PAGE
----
Understanding Ectopic Pregnancies

Published: 21/07/2023

Causes, Symptoms, and Treatment of Ectopic Pregnancies

An ectopic pregnancy is when a fertilised egg implants itself outside of the womb, usually in one of the fallopian tubes. 

The fallopian tubes are tubes that connect the ovaries to the womb. If a fertilised egg gets stuck within the tube the baby will not develop properly and unfortunately, it is not possible to save the pregnancy. Ectopic pregnancies can be life-threatening and devastatingly need to be removed (via medication or an operation). 

In the UK approximately 1 in 80 pregnancies end up being ectopic (12,000 pregnancies per year).  The Ectopic Pregnancy Trust have actually said the true number could be closer to 30,000 as many are undiagnosed. 

What Causes an Ectopic Pregnancy?

In many cases it is not clear why ectopic pregnancy occurs, however, you are at an increased risk if you have had the below: 

  • A previous ectopic pregnancy 
  • Fertility treatment (such as IVF)
  • Have endometriosis
  • Are a smoker 
  • Older age (there is a higher risk with older women) 
  • Previous surgery on your fallopian tubes 
  • Pelvic inflammatory disease (inflammation of the female reproductive system)

What are the Symptoms of an Ectopic Pregnancy?

An ectopic pregnancy doesn't always cause symptoms and may only be detected during your pregnancy scan. If you do get symptoms, these tend to develop between weeks 4 and 12 of pregnancy. 

  • Pain on either side of your abdomen (low down)
  • Vaginal bleeding 
  • Brown watery discharge
  • Pain in the tip of your shoulder 
  • Discomfort when opening your bowels or passing urine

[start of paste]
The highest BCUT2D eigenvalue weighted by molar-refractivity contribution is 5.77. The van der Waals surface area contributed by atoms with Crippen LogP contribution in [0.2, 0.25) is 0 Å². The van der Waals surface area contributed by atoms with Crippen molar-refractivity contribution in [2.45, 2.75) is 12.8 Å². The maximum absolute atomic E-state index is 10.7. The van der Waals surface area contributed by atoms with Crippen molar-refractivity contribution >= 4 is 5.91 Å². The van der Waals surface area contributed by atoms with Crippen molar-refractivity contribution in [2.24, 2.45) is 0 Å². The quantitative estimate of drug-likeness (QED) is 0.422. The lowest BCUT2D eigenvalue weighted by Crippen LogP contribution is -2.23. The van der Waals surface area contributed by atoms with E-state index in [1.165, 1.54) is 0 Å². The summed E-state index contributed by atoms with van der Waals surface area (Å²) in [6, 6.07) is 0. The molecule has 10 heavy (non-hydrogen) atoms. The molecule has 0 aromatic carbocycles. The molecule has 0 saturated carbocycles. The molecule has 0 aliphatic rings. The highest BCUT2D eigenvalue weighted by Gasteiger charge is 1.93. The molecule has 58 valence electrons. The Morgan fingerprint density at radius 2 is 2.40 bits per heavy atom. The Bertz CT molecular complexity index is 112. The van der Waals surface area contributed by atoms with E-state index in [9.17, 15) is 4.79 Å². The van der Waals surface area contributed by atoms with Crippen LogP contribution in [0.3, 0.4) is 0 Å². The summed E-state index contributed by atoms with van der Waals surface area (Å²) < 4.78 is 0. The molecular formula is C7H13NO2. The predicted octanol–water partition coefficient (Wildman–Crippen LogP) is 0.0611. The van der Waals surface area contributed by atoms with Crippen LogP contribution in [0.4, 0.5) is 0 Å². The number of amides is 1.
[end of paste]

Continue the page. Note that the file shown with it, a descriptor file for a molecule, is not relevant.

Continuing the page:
These symptoms isolated don't mean an ectopic pregnancy and could be due to a number of reasons. It is, however, important to rule out the risk of an ectopic pregnancy so it is important to get these symptoms checked. 

You should get emergency help if you have the following symptoms: 

  • A sharp sudden pain or intense pain in your tummy 
  • Dizzy or feel like fainting
  • Sick 
  • Looking very pale

Treatment for Ectopic Pregnancies

There are 3 main types of treatment for ectopic pregnancies. These are: 

  • Expectant management – where you are carefully monitored by a medical professional with the hope that the embryo dissolves on its own. 
  • Medication – an injection called methotrexate is used to stop the pregnancy from growing. 
  • Surgery - Keyhole surgery is used to remove the embryo and normally the fallopian tube that it is growing in.

Can you have a baby after an ectopic pregnancy?

The important thing is to take your time when trying to get pregnant again, and only do it when you feel ready. You may be advised by medical professionals to wait at least 2 periods/2 months before trying again. This is increased to 3 periods/ 3 months if you had medical management and were given the methotrexate, this is because the residue of the medication could harm the baby. 

Most women who have had an ectopic pregnancy can get pregnant again, even if 1 fallopian tube was removed. Occasionally it may be necessary to have fertility treatment such as IVF.

It is important to note that chances of having an ectopic pregnancy do increase if you have had one before, but it is still possible to get pregnant again. 

myTamarin fertility support

If you would like to speak with a fertility expert about this further and you have access to myTamarin fertility support through your employer, book a 1-1 consultation with an expert who can talk through your best options with you and support you through this difficult time. 

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